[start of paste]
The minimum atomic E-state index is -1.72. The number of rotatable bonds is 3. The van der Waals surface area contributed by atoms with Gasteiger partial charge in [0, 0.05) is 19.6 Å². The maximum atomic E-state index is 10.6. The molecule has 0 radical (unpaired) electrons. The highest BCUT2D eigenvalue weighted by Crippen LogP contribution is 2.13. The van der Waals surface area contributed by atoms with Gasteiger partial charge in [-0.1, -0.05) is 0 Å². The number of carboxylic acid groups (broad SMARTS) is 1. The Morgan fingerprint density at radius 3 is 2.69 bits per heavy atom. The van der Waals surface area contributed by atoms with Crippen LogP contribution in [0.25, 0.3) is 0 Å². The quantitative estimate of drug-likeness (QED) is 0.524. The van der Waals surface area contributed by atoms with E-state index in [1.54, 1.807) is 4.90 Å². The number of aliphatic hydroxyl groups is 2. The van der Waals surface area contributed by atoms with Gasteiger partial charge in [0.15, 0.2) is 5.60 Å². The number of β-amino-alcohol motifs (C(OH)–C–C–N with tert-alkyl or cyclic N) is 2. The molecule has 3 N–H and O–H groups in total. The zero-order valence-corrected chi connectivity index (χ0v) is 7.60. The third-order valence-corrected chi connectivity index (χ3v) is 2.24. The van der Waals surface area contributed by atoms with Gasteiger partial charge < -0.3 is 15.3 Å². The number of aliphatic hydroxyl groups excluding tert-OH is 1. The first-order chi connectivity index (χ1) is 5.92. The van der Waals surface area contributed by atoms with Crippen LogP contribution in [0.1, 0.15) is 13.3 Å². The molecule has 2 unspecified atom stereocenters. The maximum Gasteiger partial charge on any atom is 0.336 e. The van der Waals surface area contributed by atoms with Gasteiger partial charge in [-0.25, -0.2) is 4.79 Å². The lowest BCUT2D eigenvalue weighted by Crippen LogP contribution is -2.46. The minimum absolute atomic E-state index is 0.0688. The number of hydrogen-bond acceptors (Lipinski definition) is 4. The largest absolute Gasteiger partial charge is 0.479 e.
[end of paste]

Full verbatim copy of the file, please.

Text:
The minimum atomic E-state index is -1.72. The number of rotatable bonds is 3. The van der Waals surface area contributed by atoms with Gasteiger partial charge in [0, 0.05) is 19.6 Å². The maximum atomic E-state index is 10.6. The molecule has 0 radical (unpaired) electrons. The highest BCUT2D eigenvalue weighted by Crippen LogP contribution is 2.13. The van der Waals surface area contributed by atoms with Gasteiger partial charge in [-0.1, -0.05) is 0 Å². The number of carboxylic acid groups (broad SMARTS) is 1. The Morgan fingerprint density at radius 3 is 2.69 bits per heavy atom. The van der Waals surface area contributed by atoms with Crippen LogP contribution in [0.25, 0.3) is 0 Å². The quantitative estimate of drug-likeness (QED) is 0.524. The van der Waals surface area contributed by atoms with E-state index in [1.54, 1.807) is 4.90 Å². The number of aliphatic hydroxyl groups is 2. The van der Waals surface area contributed by atoms with Gasteiger partial charge in [0.15, 0.2) is 5.60 Å². The number of β-amino-alcohol motifs (C(OH)–C–C–N with tert-alkyl or cyclic N) is 2. The molecule has 3 N–H and O–H groups in total. The zero-order valence-corrected chi connectivity index (χ0v) is 7.60. The third-order valence-corrected chi connectivity index (χ3v) is 2.24. The van der Waals surface area contributed by atoms with Gasteiger partial charge < -0.3 is 15.3 Å². The number of aliphatic hydroxyl groups excluding tert-OH is 1. The first-order chi connectivity index (χ1) is 5.92. The van der Waals surface area contributed by atoms with Crippen LogP contribution in [0.1, 0.15) is 13.3 Å². The molecule has 2 unspecified atom stereocenters. The maximum Gasteiger partial charge on any atom is 0.336 e. The van der Waals surface area contributed by atoms with Gasteiger partial charge in [-0.25, -0.2) is 4.79 Å². The lowest BCUT2D eigenvalue weighted by Crippen LogP contribution is -2.46. The minimum absolute atomic E-state index is 0.0688. The number of hydrogen-bond acceptors (Lipinski definition) is 4. The largest absolute Gasteiger partial charge is 0.479 e.